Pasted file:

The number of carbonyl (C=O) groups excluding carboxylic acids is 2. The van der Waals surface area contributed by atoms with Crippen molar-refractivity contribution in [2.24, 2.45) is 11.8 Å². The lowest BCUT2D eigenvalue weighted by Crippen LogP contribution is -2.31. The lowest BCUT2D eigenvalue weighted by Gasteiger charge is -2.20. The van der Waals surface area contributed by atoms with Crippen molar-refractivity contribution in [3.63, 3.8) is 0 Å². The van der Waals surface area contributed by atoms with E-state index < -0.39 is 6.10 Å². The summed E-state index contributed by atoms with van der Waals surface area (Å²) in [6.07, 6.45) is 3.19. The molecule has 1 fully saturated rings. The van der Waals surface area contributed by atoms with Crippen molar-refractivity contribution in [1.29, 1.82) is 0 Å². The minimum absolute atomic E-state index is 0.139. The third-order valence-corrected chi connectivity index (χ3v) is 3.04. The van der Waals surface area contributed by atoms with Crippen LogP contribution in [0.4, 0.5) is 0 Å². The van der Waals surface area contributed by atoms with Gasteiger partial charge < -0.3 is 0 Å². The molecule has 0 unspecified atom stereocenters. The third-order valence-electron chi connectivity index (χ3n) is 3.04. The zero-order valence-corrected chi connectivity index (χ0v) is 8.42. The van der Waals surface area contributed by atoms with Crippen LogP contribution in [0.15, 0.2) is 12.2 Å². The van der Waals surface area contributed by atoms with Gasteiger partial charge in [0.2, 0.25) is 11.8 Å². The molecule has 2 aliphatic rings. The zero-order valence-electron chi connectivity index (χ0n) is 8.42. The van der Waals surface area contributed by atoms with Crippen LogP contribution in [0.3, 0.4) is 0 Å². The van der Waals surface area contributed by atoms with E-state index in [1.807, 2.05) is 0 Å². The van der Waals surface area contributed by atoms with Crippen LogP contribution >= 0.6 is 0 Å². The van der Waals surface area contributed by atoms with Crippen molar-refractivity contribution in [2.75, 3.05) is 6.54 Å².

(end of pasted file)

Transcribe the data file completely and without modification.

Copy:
The number of carbonyl (C=O) groups excluding carboxylic acids is 2. The van der Waals surface area contributed by atoms with Crippen molar-refractivity contribution in [2.24, 2.45) is 11.8 Å². The lowest BCUT2D eigenvalue weighted by Crippen LogP contribution is -2.31. The lowest BCUT2D eigenvalue weighted by Gasteiger charge is -2.20. The van der Waals surface area contributed by atoms with Crippen molar-refractivity contribution in [3.63, 3.8) is 0 Å². The van der Waals surface area contributed by atoms with E-state index < -0.39 is 6.10 Å². The summed E-state index contributed by atoms with van der Waals surface area (Å²) in [6.07, 6.45) is 3.19. The molecule has 1 fully saturated rings. The van der Waals surface area contributed by atoms with Crippen molar-refractivity contribution in [1.29, 1.82) is 0 Å². The minimum absolute atomic E-state index is 0.139. The third-order valence-corrected chi connectivity index (χ3v) is 3.04. The van der Waals surface area contributed by atoms with Crippen LogP contribution in [0.4, 0.5) is 0 Å². The van der Waals surface area contributed by atoms with Gasteiger partial charge < -0.3 is 0 Å². The molecule has 0 unspecified atom stereocenters. The third-order valence-electron chi connectivity index (χ3n) is 3.04. The zero-order valence-corrected chi connectivity index (χ0v) is 8.42. The van der Waals surface area contributed by atoms with Crippen LogP contribution in [0.15, 0.2) is 12.2 Å². The van der Waals surface area contributed by atoms with Gasteiger partial charge in [0.2, 0.25) is 11.8 Å². The molecule has 2 aliphatic rings. The zero-order valence-electron chi connectivity index (χ0n) is 8.42. The van der Waals surface area contributed by atoms with Crippen LogP contribution in [0.3, 0.4) is 0 Å². The van der Waals surface area contributed by atoms with E-state index in [1.807, 2.05) is 0 Å². The van der Waals surface area contributed by atoms with Crippen LogP contribution >= 0.6 is 0 Å². The van der Waals surface area contributed by atoms with Crippen molar-refractivity contribution in [2.75, 3.05) is 6.54 Å².